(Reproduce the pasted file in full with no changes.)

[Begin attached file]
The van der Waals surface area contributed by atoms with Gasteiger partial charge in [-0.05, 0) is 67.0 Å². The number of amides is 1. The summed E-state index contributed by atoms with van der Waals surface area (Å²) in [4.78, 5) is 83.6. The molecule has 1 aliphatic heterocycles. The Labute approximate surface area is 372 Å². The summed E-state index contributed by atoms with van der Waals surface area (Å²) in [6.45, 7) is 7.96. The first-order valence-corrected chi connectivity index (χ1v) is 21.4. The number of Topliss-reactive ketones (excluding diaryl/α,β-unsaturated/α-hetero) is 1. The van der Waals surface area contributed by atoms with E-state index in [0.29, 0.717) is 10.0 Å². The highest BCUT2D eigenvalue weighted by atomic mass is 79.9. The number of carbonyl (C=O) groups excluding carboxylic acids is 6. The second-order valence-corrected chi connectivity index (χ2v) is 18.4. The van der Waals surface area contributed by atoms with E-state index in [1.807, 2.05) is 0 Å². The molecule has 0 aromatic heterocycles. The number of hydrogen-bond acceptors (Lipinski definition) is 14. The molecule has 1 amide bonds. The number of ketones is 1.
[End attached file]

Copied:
The van der Waals surface area contributed by atoms with Gasteiger partial charge in [-0.05, 0) is 67.0 Å². The number of amides is 1. The summed E-state index contributed by atoms with van der Waals surface area (Å²) in [4.78, 5) is 83.6. The molecule has 1 aliphatic heterocycles. The Labute approximate surface area is 372 Å². The summed E-state index contributed by atoms with van der Waals surface area (Å²) in [6.45, 7) is 7.96. The first-order valence-corrected chi connectivity index (χ1v) is 21.4. The number of Topliss-reactive ketones (excluding diaryl/α,β-unsaturated/α-hetero) is 1. The van der Waals surface area contributed by atoms with E-state index in [0.29, 0.717) is 10.0 Å². The highest BCUT2D eigenvalue weighted by atomic mass is 79.9. The number of carbonyl (C=O) groups excluding carboxylic acids is 6. The second-order valence-corrected chi connectivity index (χ2v) is 18.4. The van der Waals surface area contributed by atoms with E-state index in [1.807, 2.05) is 0 Å². The molecule has 0 aromatic heterocycles. The number of hydrogen-bond acceptors (Lipinski definition) is 14. The molecule has 1 amide bonds. The number of ketones is 1.